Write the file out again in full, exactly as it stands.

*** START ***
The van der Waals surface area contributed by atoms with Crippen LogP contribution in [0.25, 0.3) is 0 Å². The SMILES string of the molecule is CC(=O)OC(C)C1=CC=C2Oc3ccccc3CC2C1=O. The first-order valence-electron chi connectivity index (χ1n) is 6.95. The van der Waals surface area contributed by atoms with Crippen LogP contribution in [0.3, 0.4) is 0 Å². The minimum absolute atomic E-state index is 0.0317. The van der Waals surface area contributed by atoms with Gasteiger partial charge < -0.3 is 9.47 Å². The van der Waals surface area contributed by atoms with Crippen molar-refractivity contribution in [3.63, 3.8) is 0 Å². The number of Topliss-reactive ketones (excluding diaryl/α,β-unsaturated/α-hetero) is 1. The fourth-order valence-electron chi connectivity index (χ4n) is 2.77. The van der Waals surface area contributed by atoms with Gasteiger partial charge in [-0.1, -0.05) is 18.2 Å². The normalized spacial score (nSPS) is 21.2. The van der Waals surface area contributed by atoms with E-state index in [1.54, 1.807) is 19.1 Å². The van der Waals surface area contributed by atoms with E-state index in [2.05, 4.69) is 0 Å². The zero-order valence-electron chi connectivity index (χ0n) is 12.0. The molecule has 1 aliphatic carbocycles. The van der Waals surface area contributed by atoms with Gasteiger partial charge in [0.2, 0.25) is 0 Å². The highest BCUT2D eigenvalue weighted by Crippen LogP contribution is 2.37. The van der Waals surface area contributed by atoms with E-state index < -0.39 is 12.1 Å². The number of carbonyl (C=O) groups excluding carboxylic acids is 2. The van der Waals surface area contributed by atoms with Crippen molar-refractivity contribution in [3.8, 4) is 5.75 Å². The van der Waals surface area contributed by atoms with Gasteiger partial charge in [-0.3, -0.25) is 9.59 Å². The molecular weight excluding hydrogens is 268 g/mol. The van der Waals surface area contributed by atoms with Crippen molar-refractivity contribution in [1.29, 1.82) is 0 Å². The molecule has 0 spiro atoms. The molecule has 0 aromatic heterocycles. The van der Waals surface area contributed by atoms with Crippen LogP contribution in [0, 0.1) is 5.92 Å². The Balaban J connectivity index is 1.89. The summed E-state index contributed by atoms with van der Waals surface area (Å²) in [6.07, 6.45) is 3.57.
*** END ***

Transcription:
The van der Waals surface area contributed by atoms with Crippen LogP contribution in [0.25, 0.3) is 0 Å². The SMILES string of the molecule is CC(=O)OC(C)C1=CC=C2Oc3ccccc3CC2C1=O. The first-order valence-electron chi connectivity index (χ1n) is 6.95. The van der Waals surface area contributed by atoms with Crippen LogP contribution in [0.3, 0.4) is 0 Å². The minimum absolute atomic E-state index is 0.0317. The van der Waals surface area contributed by atoms with Gasteiger partial charge < -0.3 is 9.47 Å². The van der Waals surface area contributed by atoms with Crippen molar-refractivity contribution in [3.63, 3.8) is 0 Å². The number of Topliss-reactive ketones (excluding diaryl/α,β-unsaturated/α-hetero) is 1. The fourth-order valence-electron chi connectivity index (χ4n) is 2.77. The van der Waals surface area contributed by atoms with Gasteiger partial charge in [-0.1, -0.05) is 18.2 Å². The normalized spacial score (nSPS) is 21.2. The van der Waals surface area contributed by atoms with E-state index in [1.54, 1.807) is 19.1 Å². The van der Waals surface area contributed by atoms with E-state index in [2.05, 4.69) is 0 Å². The zero-order valence-electron chi connectivity index (χ0n) is 12.0. The molecule has 1 aliphatic carbocycles. The van der Waals surface area contributed by atoms with Gasteiger partial charge in [0.2, 0.25) is 0 Å². The highest BCUT2D eigenvalue weighted by Crippen LogP contribution is 2.37. The van der Waals surface area contributed by atoms with E-state index < -0.39 is 12.1 Å². The number of carbonyl (C=O) groups excluding carboxylic acids is 2. The van der Waals surface area contributed by atoms with Crippen molar-refractivity contribution in [3.8, 4) is 5.75 Å². The van der Waals surface area contributed by atoms with Gasteiger partial charge in [-0.3, -0.25) is 9.59 Å². The molecular weight excluding hydrogens is 268 g/mol. The van der Waals surface area contributed by atoms with Crippen molar-refractivity contribution in [1.29, 1.82) is 0 Å². The molecule has 0 spiro atoms. The molecule has 0 aromatic heterocycles. The van der Waals surface area contributed by atoms with Crippen LogP contribution in [0, 0.1) is 5.92 Å². The Balaban J connectivity index is 1.89. The summed E-state index contributed by atoms with van der Waals surface area (Å²) in [6.07, 6.45) is 3.57.